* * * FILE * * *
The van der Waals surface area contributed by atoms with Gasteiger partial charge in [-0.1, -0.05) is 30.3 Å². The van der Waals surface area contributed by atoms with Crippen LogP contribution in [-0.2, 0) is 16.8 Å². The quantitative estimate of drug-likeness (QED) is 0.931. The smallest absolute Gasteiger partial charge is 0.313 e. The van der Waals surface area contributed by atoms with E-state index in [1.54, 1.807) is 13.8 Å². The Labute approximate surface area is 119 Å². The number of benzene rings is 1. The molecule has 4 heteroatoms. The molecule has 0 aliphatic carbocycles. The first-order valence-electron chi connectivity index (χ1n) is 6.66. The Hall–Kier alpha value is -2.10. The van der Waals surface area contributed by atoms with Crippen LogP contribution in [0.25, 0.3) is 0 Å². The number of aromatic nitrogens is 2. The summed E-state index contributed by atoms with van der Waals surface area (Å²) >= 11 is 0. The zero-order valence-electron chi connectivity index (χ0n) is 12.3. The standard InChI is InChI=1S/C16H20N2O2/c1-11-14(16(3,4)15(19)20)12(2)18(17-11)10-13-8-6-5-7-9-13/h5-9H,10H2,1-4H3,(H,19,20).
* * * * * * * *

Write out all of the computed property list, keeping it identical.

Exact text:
The van der Waals surface area contributed by atoms with Gasteiger partial charge in [-0.1, -0.05) is 30.3 Å². The van der Waals surface area contributed by atoms with Crippen LogP contribution in [-0.2, 0) is 16.8 Å². The quantitative estimate of drug-likeness (QED) is 0.931. The smallest absolute Gasteiger partial charge is 0.313 e. The van der Waals surface area contributed by atoms with E-state index in [1.54, 1.807) is 13.8 Å². The Labute approximate surface area is 119 Å². The number of benzene rings is 1. The molecule has 4 heteroatoms. The molecule has 0 aliphatic carbocycles. The first-order valence-electron chi connectivity index (χ1n) is 6.66. The Hall–Kier alpha value is -2.10. The van der Waals surface area contributed by atoms with Crippen LogP contribution in [0.25, 0.3) is 0 Å². The number of aromatic nitrogens is 2. The summed E-state index contributed by atoms with van der Waals surface area (Å²) >= 11 is 0. The zero-order valence-electron chi connectivity index (χ0n) is 12.3. The standard InChI is InChI=1S/C16H20N2O2/c1-11-14(16(3,4)15(19)20)12(2)18(17-11)10-13-8-6-5-7-9-13/h5-9H,10H2,1-4H3,(H,19,20).